Racing: St Leger may lose sponsor

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The Independent Online
PERTEMPS GOT into horseracing sponsorship partly because they liked the idea of having their name splattered across national newspapers. This week their wish has come true, but the manner of achievement means we are unlikely to see the name of Pertemps before a race in 1999.

It could have been so different. Tim Watts, the chairman of Britain's leading independent recruitment agency, was cheering a public-relations coup of great proportion for a few, fleeting minutes at Doncaster on Saturday. The Pertemps-sponsored St Leger had been won by the favourite, a horse of great potential, and Muhtafel, a horse leased by his company for the day, had landed a different sort of coup in the following handicap.

Pertemps guests, refreshed by a fine lunch, had even more reason to be on good terms with themselves. They were on to a man and 150 or so punters were expected to take pounds 100,000 out of the satchels.

Then the dream was pricked. A stewards' inquiry was announced and the rope connecting Pertemps and racing started to fray. Muhtafel was disqualified and Watts started to go purple. In his rage, he accused the Doncaster stewards of a hidden agenda, a thought the chairman was believed to be distancing himself from yesterday. However, he still intends to take the matter to the Jockey Club, where an appeal is expected early next week.

Rather perversely, the only way it seems Pertemps will stay in racing is if they lose the case. If they succeed, Watts will deduce that he was right all along on Saturday and sever his connection with the sport. His firm is likely to honour a commitment to back Kempton's Christmas meeting then that will be it. Pertemps, as its name and business suggests, will have been temporary.

Watts has appointed a legal team for Portman Square who will go armed with the contention that Muhtafel did not deviate from a straight line on Town Moor and was merely responding to a nudge from another horse. It is impossible to argue that Muhtafel was not the winner on merit, and therefore a victory for planning on behalf of the sponsors. Martin Green, their racing consultant, had scrutinised several runners in the race before coming up with Muhtafel, who had the added attraction of having worked well on John Jenkins's gallops with the useful Hornbeam.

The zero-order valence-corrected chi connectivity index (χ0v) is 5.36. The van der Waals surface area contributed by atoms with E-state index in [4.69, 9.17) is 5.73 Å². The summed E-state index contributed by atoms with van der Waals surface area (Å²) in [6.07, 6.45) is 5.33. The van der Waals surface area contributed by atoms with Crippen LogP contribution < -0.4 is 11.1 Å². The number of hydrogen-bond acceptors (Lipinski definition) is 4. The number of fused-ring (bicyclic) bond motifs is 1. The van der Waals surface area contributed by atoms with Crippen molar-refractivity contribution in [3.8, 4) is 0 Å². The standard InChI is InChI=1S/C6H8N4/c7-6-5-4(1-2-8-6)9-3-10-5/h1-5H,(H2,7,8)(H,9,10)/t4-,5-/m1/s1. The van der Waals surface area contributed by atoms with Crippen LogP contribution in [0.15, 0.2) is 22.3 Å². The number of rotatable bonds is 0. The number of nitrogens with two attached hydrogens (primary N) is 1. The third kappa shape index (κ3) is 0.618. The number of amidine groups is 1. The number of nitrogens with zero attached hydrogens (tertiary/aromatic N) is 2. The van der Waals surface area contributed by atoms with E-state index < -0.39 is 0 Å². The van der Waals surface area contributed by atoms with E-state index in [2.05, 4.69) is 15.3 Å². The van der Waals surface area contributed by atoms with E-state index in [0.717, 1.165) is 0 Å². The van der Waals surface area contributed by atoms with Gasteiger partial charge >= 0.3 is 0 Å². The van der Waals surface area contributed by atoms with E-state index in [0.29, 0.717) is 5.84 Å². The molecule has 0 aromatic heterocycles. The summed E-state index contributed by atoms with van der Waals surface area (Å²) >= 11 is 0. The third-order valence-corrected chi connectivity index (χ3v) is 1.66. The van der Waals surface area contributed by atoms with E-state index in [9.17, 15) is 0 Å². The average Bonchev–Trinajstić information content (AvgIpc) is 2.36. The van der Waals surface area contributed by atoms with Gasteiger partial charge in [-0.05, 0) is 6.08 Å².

However, it is also difficult to deny that Jimmy Fortune burrowed a hole for himself to launch Muhtafel's winning run. The jockey yesterday announced that he is to join the fray by appealing against his five-day suspension for serious irresponsible riding.

The game seems to be up for Pertemps, though. They were assessing their future involvement in the St Leger even before the old race was run on Saturday for the third and last time under their present contract. They were frustrated at the low quality of this year's field, annoyed they had been unable to set up a pounds 1m bonus for completion of the Triple Crown (big bookmakers said they were uninterested in underwriting the bet) and finally dismayed at the felling of Muhtafel. "It all went arse about face," Green said. "What should have been a great public-relations exercise turned into quite the opposite."

John Sanderson, the Doncaster clerk of the course, yesterday refused to discuss future sponsorships for the St Leger, but conceded that arrangements surrounding the final Classic might have to be altered. Most of all, Sanderson would like to see Leopardstown re-time their Irish Champion Stakes away from the same day. "The clash of the races is not a problem with regard to the horses, as the races are over different distances," he said, "but it's a problem concerning jockeys.

"Frankie Dettori went to Ireland on Saturday and to have had him at Doncaster would have been an enormous boost. He is the nearest thing we've got now to Lester Piggott."

Piggott and Dettori: the men who always get a mention. For Pertemps, the mentions are running out, and they may have to settle for the appeal and the mere nine they received here.

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